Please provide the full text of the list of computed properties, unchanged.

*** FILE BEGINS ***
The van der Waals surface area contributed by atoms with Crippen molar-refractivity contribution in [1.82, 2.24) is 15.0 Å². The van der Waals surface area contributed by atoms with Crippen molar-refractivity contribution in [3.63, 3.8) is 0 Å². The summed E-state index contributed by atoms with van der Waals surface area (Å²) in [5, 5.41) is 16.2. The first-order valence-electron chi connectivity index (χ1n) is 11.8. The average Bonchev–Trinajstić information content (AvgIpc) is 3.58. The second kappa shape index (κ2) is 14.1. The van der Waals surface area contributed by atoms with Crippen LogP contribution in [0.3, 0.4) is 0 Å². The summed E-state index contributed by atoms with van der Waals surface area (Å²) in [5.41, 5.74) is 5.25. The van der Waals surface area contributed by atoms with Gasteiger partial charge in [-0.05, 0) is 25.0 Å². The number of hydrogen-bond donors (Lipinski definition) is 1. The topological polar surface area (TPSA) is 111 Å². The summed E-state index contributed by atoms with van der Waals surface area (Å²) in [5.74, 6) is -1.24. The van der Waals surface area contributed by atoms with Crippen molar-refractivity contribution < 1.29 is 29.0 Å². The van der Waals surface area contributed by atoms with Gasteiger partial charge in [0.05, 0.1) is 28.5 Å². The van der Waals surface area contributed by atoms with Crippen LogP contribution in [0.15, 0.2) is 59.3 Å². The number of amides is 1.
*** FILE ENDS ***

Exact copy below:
The van der Waals surface area contributed by atoms with Crippen molar-refractivity contribution in [1.82, 2.24) is 15.0 Å². The van der Waals surface area contributed by atoms with Crippen molar-refractivity contribution in [3.63, 3.8) is 0 Å². The summed E-state index contributed by atoms with van der Waals surface area (Å²) in [5, 5.41) is 16.2. The first-order valence-electron chi connectivity index (χ1n) is 11.8. The average Bonchev–Trinajstić information content (AvgIpc) is 3.58. The second kappa shape index (κ2) is 14.1. The van der Waals surface area contributed by atoms with Crippen LogP contribution in [0.3, 0.4) is 0 Å². The summed E-state index contributed by atoms with van der Waals surface area (Å²) in [5.41, 5.74) is 5.25. The van der Waals surface area contributed by atoms with Gasteiger partial charge in [-0.05, 0) is 25.0 Å². The number of hydrogen-bond donors (Lipinski definition) is 1. The topological polar surface area (TPSA) is 111 Å². The summed E-state index contributed by atoms with van der Waals surface area (Å²) in [5.74, 6) is -1.24. The van der Waals surface area contributed by atoms with Crippen molar-refractivity contribution < 1.29 is 29.0 Å². The van der Waals surface area contributed by atoms with Gasteiger partial charge in [0.05, 0.1) is 28.5 Å². The van der Waals surface area contributed by atoms with Crippen LogP contribution in [0.15, 0.2) is 59.3 Å². The number of amides is 1.